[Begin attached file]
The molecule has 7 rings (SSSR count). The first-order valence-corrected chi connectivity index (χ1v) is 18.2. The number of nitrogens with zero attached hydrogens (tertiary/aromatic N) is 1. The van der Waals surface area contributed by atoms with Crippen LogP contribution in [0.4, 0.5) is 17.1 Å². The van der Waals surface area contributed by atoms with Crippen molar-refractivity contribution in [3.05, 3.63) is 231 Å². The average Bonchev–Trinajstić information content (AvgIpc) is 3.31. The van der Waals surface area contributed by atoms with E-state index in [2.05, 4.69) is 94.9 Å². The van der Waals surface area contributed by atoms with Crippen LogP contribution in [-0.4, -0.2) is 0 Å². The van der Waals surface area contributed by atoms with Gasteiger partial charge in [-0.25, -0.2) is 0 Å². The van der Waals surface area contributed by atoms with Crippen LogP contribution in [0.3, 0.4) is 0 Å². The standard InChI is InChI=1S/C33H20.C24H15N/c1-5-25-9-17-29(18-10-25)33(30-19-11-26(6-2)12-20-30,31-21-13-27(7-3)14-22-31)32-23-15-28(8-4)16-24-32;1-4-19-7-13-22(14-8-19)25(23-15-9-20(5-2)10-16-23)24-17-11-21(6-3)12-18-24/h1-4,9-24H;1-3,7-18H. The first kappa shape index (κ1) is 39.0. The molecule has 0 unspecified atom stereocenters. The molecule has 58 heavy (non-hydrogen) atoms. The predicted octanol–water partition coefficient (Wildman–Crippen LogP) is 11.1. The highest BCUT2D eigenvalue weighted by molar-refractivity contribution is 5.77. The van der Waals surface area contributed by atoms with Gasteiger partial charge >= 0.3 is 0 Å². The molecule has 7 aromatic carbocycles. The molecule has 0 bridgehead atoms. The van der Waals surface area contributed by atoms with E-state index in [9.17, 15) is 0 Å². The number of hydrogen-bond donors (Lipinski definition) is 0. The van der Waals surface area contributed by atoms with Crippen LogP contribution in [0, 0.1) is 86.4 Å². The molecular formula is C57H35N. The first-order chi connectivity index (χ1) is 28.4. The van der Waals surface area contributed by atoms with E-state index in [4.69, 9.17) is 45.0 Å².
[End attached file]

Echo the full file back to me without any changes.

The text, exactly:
The molecule has 7 rings (SSSR count). The first-order valence-corrected chi connectivity index (χ1v) is 18.2. The number of nitrogens with zero attached hydrogens (tertiary/aromatic N) is 1. The van der Waals surface area contributed by atoms with Crippen LogP contribution in [0.4, 0.5) is 17.1 Å². The van der Waals surface area contributed by atoms with Crippen molar-refractivity contribution in [3.05, 3.63) is 231 Å². The average Bonchev–Trinajstić information content (AvgIpc) is 3.31. The van der Waals surface area contributed by atoms with E-state index in [2.05, 4.69) is 94.9 Å². The van der Waals surface area contributed by atoms with Crippen LogP contribution in [-0.4, -0.2) is 0 Å². The van der Waals surface area contributed by atoms with Gasteiger partial charge in [-0.25, -0.2) is 0 Å². The van der Waals surface area contributed by atoms with Crippen LogP contribution in [0.3, 0.4) is 0 Å². The standard InChI is InChI=1S/C33H20.C24H15N/c1-5-25-9-17-29(18-10-25)33(30-19-11-26(6-2)12-20-30,31-21-13-27(7-3)14-22-31)32-23-15-28(8-4)16-24-32;1-4-19-7-13-22(14-8-19)25(23-15-9-20(5-2)10-16-23)24-17-11-21(6-3)12-18-24/h1-4,9-24H;1-3,7-18H. The first kappa shape index (κ1) is 39.0. The molecule has 0 unspecified atom stereocenters. The molecule has 58 heavy (non-hydrogen) atoms. The predicted octanol–water partition coefficient (Wildman–Crippen LogP) is 11.1. The highest BCUT2D eigenvalue weighted by molar-refractivity contribution is 5.77. The van der Waals surface area contributed by atoms with Gasteiger partial charge >= 0.3 is 0 Å². The molecule has 7 aromatic carbocycles. The molecule has 0 bridgehead atoms. The van der Waals surface area contributed by atoms with E-state index in [9.17, 15) is 0 Å². The number of hydrogen-bond donors (Lipinski definition) is 0. The van der Waals surface area contributed by atoms with Crippen LogP contribution in [0, 0.1) is 86.4 Å². The molecular formula is C57H35N. The first-order chi connectivity index (χ1) is 28.4. The van der Waals surface area contributed by atoms with E-state index in [4.69, 9.17) is 45.0 Å².